WHERE IS KYRA?
Director: Andrew Dosunmu
Cast: Michelle Pfeiffer, Kiefer Sutherland, Suzanne Shepherd, Tony Okungbowa
Running Time: 1:38
Release Date: 4/6/18 (limited)
Capsule review by Mark Dujsik | April 5, 2018
Where Is Kyra? is less like a narrative and more like a formal experiment in testing the limits of distancing an audience from a story. One can appreciate what director Andrew Dosunmu and cinematographer Bradford Young are doing here, telling the story of a dejected woman, who has been all but rejected by society, in long shots and shadow.
Kyra (Michelle Pfeiffer) is grieving, unemployed, and surely on a path toward some tragic existence in poverty. The movie approaches the character as society sees her—almost completely out of sight and, soon, out of mind.
There are times that we literally cannot see Kyra or anyone else on screen, because her world is one of cramped but open rooms, disguises, and the oppressive shadows of minimal lighting. For a few years, she has lived with and cared her ailing mother Ruth (Suzanne Shepherd) in a New York City apartment. Kyra is divorced and lost her job in Virginia. For her, Ruth might as well be the only other person in the world.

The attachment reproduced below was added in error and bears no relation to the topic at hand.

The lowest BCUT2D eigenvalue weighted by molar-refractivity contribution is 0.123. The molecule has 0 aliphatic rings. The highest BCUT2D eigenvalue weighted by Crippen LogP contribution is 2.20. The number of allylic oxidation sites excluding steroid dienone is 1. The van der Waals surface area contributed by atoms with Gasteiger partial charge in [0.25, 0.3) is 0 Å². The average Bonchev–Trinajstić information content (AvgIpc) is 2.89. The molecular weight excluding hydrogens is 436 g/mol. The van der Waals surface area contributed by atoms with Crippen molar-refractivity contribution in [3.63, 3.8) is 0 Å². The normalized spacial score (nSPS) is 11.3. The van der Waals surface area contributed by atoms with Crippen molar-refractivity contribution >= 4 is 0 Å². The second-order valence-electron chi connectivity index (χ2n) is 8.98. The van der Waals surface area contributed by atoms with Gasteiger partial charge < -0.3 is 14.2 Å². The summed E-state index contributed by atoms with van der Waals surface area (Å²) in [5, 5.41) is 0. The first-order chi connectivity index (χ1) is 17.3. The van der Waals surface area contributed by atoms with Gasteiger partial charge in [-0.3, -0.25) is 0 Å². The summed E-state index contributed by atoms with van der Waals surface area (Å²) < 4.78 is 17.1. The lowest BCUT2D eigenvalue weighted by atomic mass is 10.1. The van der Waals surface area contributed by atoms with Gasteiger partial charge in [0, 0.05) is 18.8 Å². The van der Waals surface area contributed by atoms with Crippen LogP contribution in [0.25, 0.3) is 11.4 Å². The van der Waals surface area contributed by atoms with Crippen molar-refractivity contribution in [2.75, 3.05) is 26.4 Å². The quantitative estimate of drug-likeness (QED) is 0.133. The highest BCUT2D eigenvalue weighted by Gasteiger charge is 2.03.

After a lengthy prologue of sorts (It takes about 20 minutes for the title to appear), Ruth dies, leaving Kyra alone without the steady income of her mother's pension checks and a long list of bills. Every day, Kyra has been looking for and failing to obtain a job.
There's little plot of which to speak, save for the mysterious appearance of a woman who looks a lot like Ruth—dressed in her clothes, walking with the same labored gait, cashing the dead woman's checks. There's also Kyra's relationship with her neighbor Doug (Kiefer Sutherland), who dreams of becoming an independent cab driver but works at a local nursing home.
We feel the weight of this situation, mostly on an aesthetic level. Pfeiffer's performance—or, better, what we can see of it—is quite good, as Kyra's financial desperation turns her to a life of crime. The final act plays out as a low-key thriller, with an impending eviction and close calls with the cops.
Do we feel the full extent of what Dosunmu and screenwriter Darci Picoult are saying with this tale? We can't, really, because of the director's approach. Where Is Kyra? shows us how its main character lives and reflects how she feels, but the movie's intentional, clinical distance prevents us from feeling it for ourselves.
Copyright © 2018 by Mark Dujsik. All rights reserved.
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